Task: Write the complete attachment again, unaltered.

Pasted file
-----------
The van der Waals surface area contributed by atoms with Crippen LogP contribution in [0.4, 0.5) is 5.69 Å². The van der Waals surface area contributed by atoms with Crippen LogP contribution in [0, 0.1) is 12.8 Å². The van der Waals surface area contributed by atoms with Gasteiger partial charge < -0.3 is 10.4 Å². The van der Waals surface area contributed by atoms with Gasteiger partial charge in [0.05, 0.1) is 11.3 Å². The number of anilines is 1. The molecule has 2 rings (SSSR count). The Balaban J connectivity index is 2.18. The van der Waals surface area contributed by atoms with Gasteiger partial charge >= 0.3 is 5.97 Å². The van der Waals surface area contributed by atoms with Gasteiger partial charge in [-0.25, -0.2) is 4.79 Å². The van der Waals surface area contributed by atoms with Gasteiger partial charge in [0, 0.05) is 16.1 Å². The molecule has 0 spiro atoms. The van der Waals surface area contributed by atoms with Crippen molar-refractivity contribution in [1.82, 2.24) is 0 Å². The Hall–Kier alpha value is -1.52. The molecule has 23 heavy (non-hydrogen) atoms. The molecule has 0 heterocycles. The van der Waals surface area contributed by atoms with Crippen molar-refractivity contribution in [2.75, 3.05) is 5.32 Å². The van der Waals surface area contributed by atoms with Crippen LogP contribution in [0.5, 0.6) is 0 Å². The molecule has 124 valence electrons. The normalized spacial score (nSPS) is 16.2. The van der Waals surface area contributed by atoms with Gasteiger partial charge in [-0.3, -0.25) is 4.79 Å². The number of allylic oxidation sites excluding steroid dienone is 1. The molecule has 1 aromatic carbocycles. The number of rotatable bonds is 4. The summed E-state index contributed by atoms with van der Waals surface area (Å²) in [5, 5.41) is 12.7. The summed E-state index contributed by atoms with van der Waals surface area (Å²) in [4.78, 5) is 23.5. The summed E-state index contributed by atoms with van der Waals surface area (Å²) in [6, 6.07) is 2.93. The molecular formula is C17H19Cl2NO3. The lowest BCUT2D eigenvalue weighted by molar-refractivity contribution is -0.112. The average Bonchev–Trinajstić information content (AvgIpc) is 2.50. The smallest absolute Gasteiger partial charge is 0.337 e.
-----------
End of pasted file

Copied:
The van der Waals surface area contributed by atoms with Crippen LogP contribution in [0.4, 0.5) is 5.69 Å². The van der Waals surface area contributed by atoms with Crippen LogP contribution in [0, 0.1) is 12.8 Å². The van der Waals surface area contributed by atoms with Gasteiger partial charge < -0.3 is 10.4 Å². The van der Waals surface area contributed by atoms with Gasteiger partial charge in [0.05, 0.1) is 11.3 Å². The number of anilines is 1. The molecule has 2 rings (SSSR count). The Balaban J connectivity index is 2.18. The van der Waals surface area contributed by atoms with Gasteiger partial charge >= 0.3 is 5.97 Å². The van der Waals surface area contributed by atoms with Gasteiger partial charge in [-0.25, -0.2) is 4.79 Å². The van der Waals surface area contributed by atoms with Gasteiger partial charge in [0, 0.05) is 16.1 Å². The molecule has 0 spiro atoms. The van der Waals surface area contributed by atoms with Crippen molar-refractivity contribution in [1.82, 2.24) is 0 Å². The Hall–Kier alpha value is -1.52. The molecule has 23 heavy (non-hydrogen) atoms. The molecule has 0 heterocycles. The van der Waals surface area contributed by atoms with Crippen molar-refractivity contribution in [2.75, 3.05) is 5.32 Å². The van der Waals surface area contributed by atoms with Crippen LogP contribution in [0.5, 0.6) is 0 Å². The molecule has 124 valence electrons. The normalized spacial score (nSPS) is 16.2. The van der Waals surface area contributed by atoms with Gasteiger partial charge in [-0.3, -0.25) is 4.79 Å². The number of allylic oxidation sites excluding steroid dienone is 1. The molecule has 1 aromatic carbocycles. The number of rotatable bonds is 4. The summed E-state index contributed by atoms with van der Waals surface area (Å²) in [5, 5.41) is 12.7. The summed E-state index contributed by atoms with van der Waals surface area (Å²) in [4.78, 5) is 23.5. The summed E-state index contributed by atoms with van der Waals surface area (Å²) in [6, 6.07) is 2.93. The molecular formula is C17H19Cl2NO3. The lowest BCUT2D eigenvalue weighted by molar-refractivity contribution is -0.112. The average Bonchev–Trinajstić information content (AvgIpc) is 2.50. The smallest absolute Gasteiger partial charge is 0.337 e.